The Zambian school system is not unfamiliar with decorum and procedure, but, in fact, revels in them. It is not uncommon to see a teacher arrive at school in a suit and white wingtip shoes, while many of his pupils lack uniforms and often shoes at all. This is not necessarily a sign of equality but the professional expectations of the institution. Despite lack of resources, lesson plans are strictly laid out and carefully drafted; teachers will spend their morning locating the necessary chalk and rulers to ensure their blackboards are tidy, structured, and pleasing to the eye. This infatuation with order is mimicked in the pupils' books, like echoes, and a blackboard's worth of information is copied verbatim, complete with titles and illustrations, so that the pupil can gain and retain information without having to read it, lest understand it. This is the system I operate in, seek to reform (the Ministry of Education describes my role as demonstrating and promoting learner-centered teaching), but at first I must understand it and integrate into it. So far this has meant waking up before roosters are able to disturb me, and bicycling through the dewy brush in a professional work appearance I never adopted in the States, taking copius notes, despite there being a secretary, of all meetings, and attend all of them I can; reading Ministry of Education's publications, despite much of them being dry as they are rigorous and some being printed in Comic Sans; filling out, as systematically as the morning will allow, observation forms while sitting in desks at the back of classes (or often, in a lone chair which makes me feel more the object than observer, especially when fifty first grade eyes are trained on me). This is not the image the mention of Peace Corps suggests (the intrepid American planting lima beans or digging latrines, son of the Kennedyesque era, which was before the institution dropped out of the public light); this does not bother me, nor does the title of Volunteer keep me from working, for in fact there is much to do. Attendance, particularly of girls and especially during agriculturally significant months, is low. Even when pupils pass entrance exams to the upper tiers of schooling, a limited amount of seats, particularly in high schools, means that those who have earned a place are not guaranteed it, and even if they gain entrance, their families may not be able to afford the fees. Although HIV/AIDS is on the curriculum, the official numbers of infected in Zambia only recently fell; teachers in particular, due to variety of factors, contract it more than average. These issues are not unknown to Zambians and the Ministry of Education; however, lack of resources, infrastructure, staff, and simply money keep many of the Ministry's well-intentioned and often robust policies from reaching full, or adequate, fruition. But I have few answers, and in fact have not discovered many of the questions. Instead I am working, week by week, at a Zambian Basic School (Grades 1-7 plus 8 and 9), listening to meetings bookended by opening and closing prayers, blanketed by systematic agendas; I am moving desks, some of them falling apart on setting them down, to fit an excessive amount of pupils in less classrooms with even fewer teachers; I am treating, as best I can, nosebleeds which leave in their wake a trail of crimson spots; in some cases, I am just showing up to see what I can do, or what I can see. We'll leave systematic policies and overarching solutions for another day.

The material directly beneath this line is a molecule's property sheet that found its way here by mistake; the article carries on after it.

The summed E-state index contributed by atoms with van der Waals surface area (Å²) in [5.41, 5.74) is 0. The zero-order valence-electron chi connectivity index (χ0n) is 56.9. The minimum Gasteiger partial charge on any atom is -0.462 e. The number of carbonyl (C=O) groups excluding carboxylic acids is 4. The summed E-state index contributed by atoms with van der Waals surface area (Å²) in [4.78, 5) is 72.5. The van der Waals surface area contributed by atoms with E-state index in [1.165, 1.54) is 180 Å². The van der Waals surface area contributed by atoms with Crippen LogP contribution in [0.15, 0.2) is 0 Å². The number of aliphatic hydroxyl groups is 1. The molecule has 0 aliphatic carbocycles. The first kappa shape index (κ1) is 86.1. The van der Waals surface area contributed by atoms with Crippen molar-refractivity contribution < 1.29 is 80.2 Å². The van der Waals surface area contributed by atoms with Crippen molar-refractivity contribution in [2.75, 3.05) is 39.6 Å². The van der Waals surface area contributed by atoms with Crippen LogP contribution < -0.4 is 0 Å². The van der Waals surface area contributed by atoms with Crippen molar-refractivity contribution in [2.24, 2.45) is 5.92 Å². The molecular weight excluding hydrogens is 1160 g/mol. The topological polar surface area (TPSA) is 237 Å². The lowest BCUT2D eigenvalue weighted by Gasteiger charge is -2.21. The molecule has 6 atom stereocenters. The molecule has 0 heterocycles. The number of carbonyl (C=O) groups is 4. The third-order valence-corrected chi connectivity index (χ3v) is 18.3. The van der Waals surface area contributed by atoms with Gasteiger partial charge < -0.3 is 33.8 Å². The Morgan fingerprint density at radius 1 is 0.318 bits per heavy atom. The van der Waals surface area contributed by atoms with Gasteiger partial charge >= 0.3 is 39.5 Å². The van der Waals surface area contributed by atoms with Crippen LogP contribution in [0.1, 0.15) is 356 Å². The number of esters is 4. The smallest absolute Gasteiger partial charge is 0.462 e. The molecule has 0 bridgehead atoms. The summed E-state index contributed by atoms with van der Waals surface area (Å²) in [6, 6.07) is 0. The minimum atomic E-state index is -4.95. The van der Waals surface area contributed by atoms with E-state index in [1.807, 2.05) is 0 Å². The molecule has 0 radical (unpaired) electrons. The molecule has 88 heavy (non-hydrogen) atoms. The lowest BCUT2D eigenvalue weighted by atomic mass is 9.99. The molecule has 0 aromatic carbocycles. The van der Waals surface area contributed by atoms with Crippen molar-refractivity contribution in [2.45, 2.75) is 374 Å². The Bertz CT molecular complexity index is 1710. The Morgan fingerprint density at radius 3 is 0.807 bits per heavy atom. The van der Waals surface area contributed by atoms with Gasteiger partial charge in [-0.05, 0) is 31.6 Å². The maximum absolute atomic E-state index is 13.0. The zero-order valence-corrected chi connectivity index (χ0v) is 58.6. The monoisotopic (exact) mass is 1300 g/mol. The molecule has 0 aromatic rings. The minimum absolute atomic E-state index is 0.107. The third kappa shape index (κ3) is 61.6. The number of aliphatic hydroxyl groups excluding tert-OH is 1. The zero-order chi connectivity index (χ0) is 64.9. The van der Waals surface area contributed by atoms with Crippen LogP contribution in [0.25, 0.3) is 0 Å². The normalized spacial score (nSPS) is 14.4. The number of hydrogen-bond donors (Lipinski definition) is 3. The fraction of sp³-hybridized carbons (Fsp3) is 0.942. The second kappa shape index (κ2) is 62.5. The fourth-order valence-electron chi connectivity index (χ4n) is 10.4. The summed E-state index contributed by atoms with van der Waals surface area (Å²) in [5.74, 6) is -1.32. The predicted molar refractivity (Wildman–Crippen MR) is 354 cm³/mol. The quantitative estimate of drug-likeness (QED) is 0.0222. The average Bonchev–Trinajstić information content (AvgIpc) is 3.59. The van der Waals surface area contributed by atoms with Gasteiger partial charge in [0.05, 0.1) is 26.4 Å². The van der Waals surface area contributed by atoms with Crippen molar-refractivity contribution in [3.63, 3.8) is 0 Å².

About being a hero: Please don't let these rants be mistaken for a narrative, and its author a hero. I'm not particularly adventurous, as a child I would stand with a bed sheet as a cape at the end of the couch and not jump. I find comfort in the status quo while pretending not to. I am an iconoclast only on paper. If you see a picture of me with dark skinned African children, please know I am in their continent and these are probably my neighbors or students and that I am in no way saving them, giving them shoes, medicine, or adopting them. I am not Matt Damon. They are not the same children you saw on infomercials, they are just kids, full of energy and irreverent, fun on some days and annoying on others. Please don't see a picture of them as an invitation to send money, clothes, or pencils, even if they lack these: they need opportunities, not stuff. Opportunities that are not scattered, but flowing and even rampant. But don't let anyone, especially me, talk for them or put them on a billboard. Ask them for yourself. This sermon is brought to you by your American tax dollars.